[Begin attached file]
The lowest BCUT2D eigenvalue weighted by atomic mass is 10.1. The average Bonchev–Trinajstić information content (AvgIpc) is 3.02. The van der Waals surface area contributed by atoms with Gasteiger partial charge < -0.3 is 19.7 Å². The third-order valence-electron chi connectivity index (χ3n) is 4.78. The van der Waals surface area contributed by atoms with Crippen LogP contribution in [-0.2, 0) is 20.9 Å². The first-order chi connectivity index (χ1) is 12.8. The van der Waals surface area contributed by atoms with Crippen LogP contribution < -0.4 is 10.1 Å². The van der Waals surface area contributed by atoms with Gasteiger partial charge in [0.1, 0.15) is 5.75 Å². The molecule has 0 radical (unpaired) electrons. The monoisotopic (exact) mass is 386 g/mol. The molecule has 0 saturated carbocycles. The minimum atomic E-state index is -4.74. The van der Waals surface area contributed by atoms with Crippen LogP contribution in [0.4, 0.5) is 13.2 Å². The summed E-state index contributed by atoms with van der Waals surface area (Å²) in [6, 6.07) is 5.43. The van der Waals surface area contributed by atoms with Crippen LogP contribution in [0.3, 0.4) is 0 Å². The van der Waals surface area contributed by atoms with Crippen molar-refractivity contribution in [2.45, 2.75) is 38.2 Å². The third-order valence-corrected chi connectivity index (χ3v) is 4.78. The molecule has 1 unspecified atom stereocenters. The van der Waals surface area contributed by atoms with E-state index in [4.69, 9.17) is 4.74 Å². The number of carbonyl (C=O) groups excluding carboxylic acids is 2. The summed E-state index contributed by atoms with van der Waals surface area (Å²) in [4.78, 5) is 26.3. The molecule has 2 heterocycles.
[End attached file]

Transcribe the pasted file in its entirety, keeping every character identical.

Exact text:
The lowest BCUT2D eigenvalue weighted by atomic mass is 10.1. The average Bonchev–Trinajstić information content (AvgIpc) is 3.02. The van der Waals surface area contributed by atoms with Gasteiger partial charge < -0.3 is 19.7 Å². The third-order valence-electron chi connectivity index (χ3n) is 4.78. The van der Waals surface area contributed by atoms with Crippen LogP contribution in [-0.2, 0) is 20.9 Å². The first-order chi connectivity index (χ1) is 12.8. The van der Waals surface area contributed by atoms with Crippen LogP contribution < -0.4 is 10.1 Å². The van der Waals surface area contributed by atoms with Gasteiger partial charge in [0.1, 0.15) is 5.75 Å². The molecule has 0 radical (unpaired) electrons. The monoisotopic (exact) mass is 386 g/mol. The molecule has 0 saturated carbocycles. The minimum atomic E-state index is -4.74. The van der Waals surface area contributed by atoms with Crippen LogP contribution in [0.4, 0.5) is 13.2 Å². The summed E-state index contributed by atoms with van der Waals surface area (Å²) in [6, 6.07) is 5.43. The van der Waals surface area contributed by atoms with Crippen LogP contribution in [0.3, 0.4) is 0 Å². The van der Waals surface area contributed by atoms with Crippen molar-refractivity contribution in [2.45, 2.75) is 38.2 Å². The third-order valence-corrected chi connectivity index (χ3v) is 4.78. The molecule has 1 unspecified atom stereocenters. The van der Waals surface area contributed by atoms with E-state index in [4.69, 9.17) is 4.74 Å². The number of carbonyl (C=O) groups excluding carboxylic acids is 2. The summed E-state index contributed by atoms with van der Waals surface area (Å²) in [4.78, 5) is 26.3. The molecule has 2 heterocycles.